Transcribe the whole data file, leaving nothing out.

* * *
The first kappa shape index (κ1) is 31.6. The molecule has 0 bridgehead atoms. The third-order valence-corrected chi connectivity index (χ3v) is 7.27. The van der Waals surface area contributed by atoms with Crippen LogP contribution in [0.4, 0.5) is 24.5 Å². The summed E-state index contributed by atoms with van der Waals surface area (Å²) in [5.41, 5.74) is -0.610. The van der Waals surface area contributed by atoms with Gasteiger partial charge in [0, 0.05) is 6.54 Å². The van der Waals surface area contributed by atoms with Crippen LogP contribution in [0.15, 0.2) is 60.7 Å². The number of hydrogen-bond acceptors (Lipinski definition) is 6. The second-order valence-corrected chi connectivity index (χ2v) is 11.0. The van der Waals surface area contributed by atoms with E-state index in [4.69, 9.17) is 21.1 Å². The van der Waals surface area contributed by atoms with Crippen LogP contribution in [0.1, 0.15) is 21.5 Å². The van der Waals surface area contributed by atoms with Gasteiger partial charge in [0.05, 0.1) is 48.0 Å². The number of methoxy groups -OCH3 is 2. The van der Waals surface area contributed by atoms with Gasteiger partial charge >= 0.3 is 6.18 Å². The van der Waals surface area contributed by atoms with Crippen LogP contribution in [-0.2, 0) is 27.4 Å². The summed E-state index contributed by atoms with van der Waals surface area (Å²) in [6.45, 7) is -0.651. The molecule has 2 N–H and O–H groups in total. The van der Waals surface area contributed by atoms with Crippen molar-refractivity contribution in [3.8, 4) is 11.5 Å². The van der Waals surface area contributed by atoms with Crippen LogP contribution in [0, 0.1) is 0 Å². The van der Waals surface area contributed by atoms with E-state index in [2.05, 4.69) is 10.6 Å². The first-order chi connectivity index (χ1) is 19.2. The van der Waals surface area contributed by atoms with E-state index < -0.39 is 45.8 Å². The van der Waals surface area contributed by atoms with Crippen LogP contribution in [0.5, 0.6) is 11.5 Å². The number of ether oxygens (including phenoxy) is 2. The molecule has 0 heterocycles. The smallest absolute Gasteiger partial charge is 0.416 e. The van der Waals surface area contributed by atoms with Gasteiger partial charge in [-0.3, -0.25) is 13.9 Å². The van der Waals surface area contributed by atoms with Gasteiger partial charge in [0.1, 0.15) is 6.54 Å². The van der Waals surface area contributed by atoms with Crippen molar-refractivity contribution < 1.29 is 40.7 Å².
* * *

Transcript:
The first kappa shape index (κ1) is 31.6. The molecule has 0 bridgehead atoms. The third-order valence-corrected chi connectivity index (χ3v) is 7.27. The van der Waals surface area contributed by atoms with Crippen LogP contribution in [0.4, 0.5) is 24.5 Å². The summed E-state index contributed by atoms with van der Waals surface area (Å²) in [5.41, 5.74) is -0.610. The van der Waals surface area contributed by atoms with Gasteiger partial charge in [0, 0.05) is 6.54 Å². The van der Waals surface area contributed by atoms with Crippen LogP contribution in [0.15, 0.2) is 60.7 Å². The number of hydrogen-bond acceptors (Lipinski definition) is 6. The second-order valence-corrected chi connectivity index (χ2v) is 11.0. The van der Waals surface area contributed by atoms with E-state index in [4.69, 9.17) is 21.1 Å². The van der Waals surface area contributed by atoms with Crippen LogP contribution in [0.1, 0.15) is 21.5 Å². The van der Waals surface area contributed by atoms with Gasteiger partial charge in [0.05, 0.1) is 48.0 Å². The number of methoxy groups -OCH3 is 2. The van der Waals surface area contributed by atoms with Gasteiger partial charge >= 0.3 is 6.18 Å². The van der Waals surface area contributed by atoms with Crippen LogP contribution in [-0.2, 0) is 27.4 Å². The summed E-state index contributed by atoms with van der Waals surface area (Å²) in [6.45, 7) is -0.651. The molecule has 2 N–H and O–H groups in total. The van der Waals surface area contributed by atoms with Crippen molar-refractivity contribution in [3.8, 4) is 11.5 Å². The van der Waals surface area contributed by atoms with Crippen LogP contribution in [0, 0.1) is 0 Å². The van der Waals surface area contributed by atoms with E-state index in [2.05, 4.69) is 10.6 Å². The first-order chi connectivity index (χ1) is 19.2. The van der Waals surface area contributed by atoms with E-state index < -0.39 is 45.8 Å². The van der Waals surface area contributed by atoms with Crippen LogP contribution in [0.5, 0.6) is 11.5 Å². The number of ether oxygens (including phenoxy) is 2. The molecule has 0 heterocycles. The smallest absolute Gasteiger partial charge is 0.416 e. The van der Waals surface area contributed by atoms with Gasteiger partial charge in [-0.3, -0.25) is 13.9 Å². The van der Waals surface area contributed by atoms with Gasteiger partial charge in [0.1, 0.15) is 6.54 Å². The van der Waals surface area contributed by atoms with Crippen molar-refractivity contribution < 1.29 is 40.7 Å².